The Future of Smartphones – Part I

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From cloud apps to curved screens and face recognition here are some of the futuristic features that we can expect from the next generation of smartphones. Some of these features have already been incorporated in the mobile phones and they are quite promising for the future. This enriching article by Daniel Bennett was published in BBC Knowledge Magazine.

The Software:

Facial Recognition – Pin numbers will soon go the way of the credit card signature. Google’s next Nexus handset packs software that allows you to use your mug instead of passcodes to unlock your phone. But a patent filed by Apple hints that you won’t even have to press a button for facial recognition to kick in. The screen automatically lights up when you hold the phone to your face.

Cloud Apps – While Moore’s law predicts mobile phone chips to double in speed and halve in size every year, the cloud represents a huge reservoir of processing oomph that app developers are keen to get their hands on. “The computing power available through cloud servers is virtually unlimited,” says Steve Perlman, CEO and founder of cloud gaming service Onlive. “So once mobile broadband speeds can equal those demands, it’ll mean an app’s capabilities won’t be limited by the phone.” Being able to rely on external processing power will make phones smaller and allow for hugely demanding software, such as photo-editing on your phone.

Antivirus – According to David Emm, senior security researcher at Kaspersky Lab, an epidemic of smartphone viruses is imminent. “The number of purchases people make on their phones will be too tantalising a prospect for cyber criminals to ignore,” he says. “Being open source, the Android OS naturally has vulnerabilities. Apple’s iOS is more secure, but nothing is perfect. We’re already seeing the very early stages of email attacks targeting iOS devices.”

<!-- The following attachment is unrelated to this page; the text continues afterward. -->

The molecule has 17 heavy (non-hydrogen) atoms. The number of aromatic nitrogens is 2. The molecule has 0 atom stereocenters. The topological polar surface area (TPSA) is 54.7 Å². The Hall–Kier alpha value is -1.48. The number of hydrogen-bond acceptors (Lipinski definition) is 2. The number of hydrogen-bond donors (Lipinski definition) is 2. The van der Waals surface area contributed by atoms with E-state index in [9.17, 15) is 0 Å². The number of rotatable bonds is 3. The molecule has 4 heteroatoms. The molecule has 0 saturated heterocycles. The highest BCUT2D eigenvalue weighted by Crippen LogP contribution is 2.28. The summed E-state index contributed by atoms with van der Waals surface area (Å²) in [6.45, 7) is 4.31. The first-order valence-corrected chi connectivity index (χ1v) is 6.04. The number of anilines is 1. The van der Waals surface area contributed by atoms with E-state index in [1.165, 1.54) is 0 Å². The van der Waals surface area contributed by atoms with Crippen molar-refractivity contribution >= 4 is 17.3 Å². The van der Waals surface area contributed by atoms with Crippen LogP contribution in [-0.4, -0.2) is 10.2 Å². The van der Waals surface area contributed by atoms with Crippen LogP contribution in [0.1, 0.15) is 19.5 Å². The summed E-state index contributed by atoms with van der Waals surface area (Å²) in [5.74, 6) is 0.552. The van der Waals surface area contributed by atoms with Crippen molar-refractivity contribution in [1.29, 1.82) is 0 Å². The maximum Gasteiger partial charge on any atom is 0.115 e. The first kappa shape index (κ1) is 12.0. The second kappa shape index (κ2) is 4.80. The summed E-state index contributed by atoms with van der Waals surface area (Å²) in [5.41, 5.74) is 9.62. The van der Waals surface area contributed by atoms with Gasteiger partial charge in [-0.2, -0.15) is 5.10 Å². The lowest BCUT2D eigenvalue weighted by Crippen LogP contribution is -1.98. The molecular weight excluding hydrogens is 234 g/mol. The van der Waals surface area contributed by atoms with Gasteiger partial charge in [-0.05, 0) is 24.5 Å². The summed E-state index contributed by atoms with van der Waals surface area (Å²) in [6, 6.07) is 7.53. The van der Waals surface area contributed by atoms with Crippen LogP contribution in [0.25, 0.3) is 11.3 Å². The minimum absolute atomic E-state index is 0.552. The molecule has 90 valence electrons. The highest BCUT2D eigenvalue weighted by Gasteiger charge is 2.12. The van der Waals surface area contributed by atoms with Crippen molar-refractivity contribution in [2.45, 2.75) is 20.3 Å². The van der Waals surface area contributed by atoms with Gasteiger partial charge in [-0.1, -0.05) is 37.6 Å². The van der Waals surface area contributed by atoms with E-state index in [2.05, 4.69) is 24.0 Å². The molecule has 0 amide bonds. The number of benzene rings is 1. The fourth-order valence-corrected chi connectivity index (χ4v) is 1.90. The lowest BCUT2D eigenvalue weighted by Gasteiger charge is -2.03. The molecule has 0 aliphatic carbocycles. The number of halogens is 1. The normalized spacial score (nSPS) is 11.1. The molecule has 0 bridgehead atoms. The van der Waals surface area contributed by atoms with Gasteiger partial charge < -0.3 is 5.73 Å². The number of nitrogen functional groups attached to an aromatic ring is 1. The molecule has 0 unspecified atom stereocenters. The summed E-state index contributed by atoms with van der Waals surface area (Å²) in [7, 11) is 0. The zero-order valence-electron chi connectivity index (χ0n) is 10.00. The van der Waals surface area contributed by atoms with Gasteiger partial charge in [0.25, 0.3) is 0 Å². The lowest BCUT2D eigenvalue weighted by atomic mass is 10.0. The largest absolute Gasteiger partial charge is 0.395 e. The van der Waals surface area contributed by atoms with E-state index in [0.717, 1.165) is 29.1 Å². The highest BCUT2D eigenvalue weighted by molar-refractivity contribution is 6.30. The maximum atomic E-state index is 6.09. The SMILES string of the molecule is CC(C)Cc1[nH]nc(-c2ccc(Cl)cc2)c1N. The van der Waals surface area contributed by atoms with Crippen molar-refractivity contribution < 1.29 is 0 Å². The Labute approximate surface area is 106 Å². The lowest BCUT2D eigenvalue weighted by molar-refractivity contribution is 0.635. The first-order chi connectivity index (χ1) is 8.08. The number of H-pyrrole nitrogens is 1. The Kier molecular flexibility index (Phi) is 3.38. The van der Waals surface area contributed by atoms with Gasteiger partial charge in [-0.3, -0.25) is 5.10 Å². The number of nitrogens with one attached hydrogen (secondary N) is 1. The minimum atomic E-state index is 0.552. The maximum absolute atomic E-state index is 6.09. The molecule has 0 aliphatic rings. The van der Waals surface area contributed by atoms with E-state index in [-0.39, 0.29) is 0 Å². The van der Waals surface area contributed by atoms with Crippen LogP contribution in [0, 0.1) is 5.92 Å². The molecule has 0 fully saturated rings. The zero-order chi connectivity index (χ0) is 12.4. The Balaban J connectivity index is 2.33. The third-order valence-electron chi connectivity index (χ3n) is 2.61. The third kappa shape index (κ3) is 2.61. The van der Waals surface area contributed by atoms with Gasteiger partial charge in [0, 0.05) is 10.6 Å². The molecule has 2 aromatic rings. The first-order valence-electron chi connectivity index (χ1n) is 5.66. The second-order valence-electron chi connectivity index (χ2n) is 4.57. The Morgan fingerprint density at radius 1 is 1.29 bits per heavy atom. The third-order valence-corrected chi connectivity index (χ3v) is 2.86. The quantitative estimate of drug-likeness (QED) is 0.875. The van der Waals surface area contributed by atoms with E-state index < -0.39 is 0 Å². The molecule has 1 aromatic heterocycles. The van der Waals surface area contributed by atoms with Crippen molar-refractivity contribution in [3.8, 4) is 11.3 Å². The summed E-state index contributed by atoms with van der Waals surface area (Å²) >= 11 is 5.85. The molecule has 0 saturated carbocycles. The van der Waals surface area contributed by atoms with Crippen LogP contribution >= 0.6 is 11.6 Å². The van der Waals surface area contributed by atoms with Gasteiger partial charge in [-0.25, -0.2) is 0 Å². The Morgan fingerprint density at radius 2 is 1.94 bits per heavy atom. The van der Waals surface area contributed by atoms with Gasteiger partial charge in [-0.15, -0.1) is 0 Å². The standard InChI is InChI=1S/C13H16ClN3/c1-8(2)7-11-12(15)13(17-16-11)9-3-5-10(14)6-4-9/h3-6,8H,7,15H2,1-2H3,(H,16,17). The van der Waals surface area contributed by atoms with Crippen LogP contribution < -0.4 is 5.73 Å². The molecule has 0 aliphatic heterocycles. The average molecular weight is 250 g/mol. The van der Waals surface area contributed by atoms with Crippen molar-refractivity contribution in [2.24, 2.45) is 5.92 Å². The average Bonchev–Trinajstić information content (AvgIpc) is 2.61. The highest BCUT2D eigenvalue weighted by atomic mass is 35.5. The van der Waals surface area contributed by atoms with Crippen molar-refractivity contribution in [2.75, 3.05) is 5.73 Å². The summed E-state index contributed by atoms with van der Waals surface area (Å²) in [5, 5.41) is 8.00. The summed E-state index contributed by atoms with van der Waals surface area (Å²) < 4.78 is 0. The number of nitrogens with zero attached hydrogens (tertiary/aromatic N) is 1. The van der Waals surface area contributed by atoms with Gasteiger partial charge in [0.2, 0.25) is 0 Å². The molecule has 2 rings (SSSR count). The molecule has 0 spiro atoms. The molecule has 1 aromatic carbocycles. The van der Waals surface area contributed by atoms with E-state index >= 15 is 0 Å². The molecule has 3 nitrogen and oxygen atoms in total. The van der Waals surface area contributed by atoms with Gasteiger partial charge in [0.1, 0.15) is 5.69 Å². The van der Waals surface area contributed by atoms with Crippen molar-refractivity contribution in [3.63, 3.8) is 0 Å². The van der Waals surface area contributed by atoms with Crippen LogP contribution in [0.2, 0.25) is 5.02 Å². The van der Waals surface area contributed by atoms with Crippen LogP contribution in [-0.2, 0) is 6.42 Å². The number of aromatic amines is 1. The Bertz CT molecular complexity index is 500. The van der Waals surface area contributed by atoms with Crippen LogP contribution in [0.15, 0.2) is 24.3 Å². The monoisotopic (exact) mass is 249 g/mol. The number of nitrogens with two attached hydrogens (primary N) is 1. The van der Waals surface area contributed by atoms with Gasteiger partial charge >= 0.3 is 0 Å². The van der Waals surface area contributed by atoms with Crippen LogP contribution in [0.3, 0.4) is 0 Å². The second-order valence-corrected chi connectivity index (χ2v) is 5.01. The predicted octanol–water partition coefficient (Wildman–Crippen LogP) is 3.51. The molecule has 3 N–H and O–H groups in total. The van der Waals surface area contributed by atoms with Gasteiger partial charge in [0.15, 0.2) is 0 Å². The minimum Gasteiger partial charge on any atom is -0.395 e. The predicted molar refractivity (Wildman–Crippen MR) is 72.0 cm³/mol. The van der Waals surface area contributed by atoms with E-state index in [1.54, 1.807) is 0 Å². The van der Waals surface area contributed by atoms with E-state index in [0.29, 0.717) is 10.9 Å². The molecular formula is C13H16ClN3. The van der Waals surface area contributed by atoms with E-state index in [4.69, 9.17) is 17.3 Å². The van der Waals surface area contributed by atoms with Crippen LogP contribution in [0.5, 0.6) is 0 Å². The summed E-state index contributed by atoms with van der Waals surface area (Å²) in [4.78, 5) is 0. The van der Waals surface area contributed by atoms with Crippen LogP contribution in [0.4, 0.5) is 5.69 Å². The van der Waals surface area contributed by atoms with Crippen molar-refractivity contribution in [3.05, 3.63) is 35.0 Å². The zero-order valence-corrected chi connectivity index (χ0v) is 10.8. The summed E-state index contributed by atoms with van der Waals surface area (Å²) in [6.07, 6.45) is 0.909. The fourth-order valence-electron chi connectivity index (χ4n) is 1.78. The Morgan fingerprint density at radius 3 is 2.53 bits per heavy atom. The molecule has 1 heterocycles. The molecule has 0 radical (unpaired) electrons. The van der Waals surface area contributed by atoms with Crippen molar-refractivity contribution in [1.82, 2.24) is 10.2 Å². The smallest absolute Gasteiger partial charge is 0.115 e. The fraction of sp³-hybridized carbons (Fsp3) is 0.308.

Smarter Games – What will games look like on your next phone? Mike Capp, president of Epic Games – which was behind the award-winning Infinity Blade – says that graphics won’t be that important in the future. “Being mobile will play a much bigger role – whether it’s streaming the game from the cloud or continuing a console game on your phone. You could be sat at a park bench and, using the phone’s GPS, you could see anyone playing the same game within a five-mile radius and join in.”

Artificial Intelligence – Right now Siri, Apple’s ‘digital assistant’ or even Android’s app Robin, are only smart enough to help you put an entry in your diary. But as mobile phones’ net connections improve they’ll be able to leave more data crunching in the hands of cloud servers, allowing for devices that are not just smart, but actually intuitive. “Speech recognition algorithms are very data hungry” says Vlad Sejnoha of Nuance, the company that helped develop Siri. “With better connections available, more data can be interpreted and more instructions can be understood.” So your phone should become more like a personal assistant than a partially-deaf butler.

Globally Connected – It’s not just phones that will be smarter. TVs, washing machines, and even fridges are shipping with computer processors. According to tech industry analysts Gartner, this is all leading to the creation of an ‘internet of things’. So your fridge could send you a text message when you run out of milk. Looking further into the future, most of the devices in your home are likely to be linked in some way to your smartphone.

In the next post, we will look at some of the smartphone hardware components which will make the next generation smartphones much more convenient to carry around and having some innovative features.

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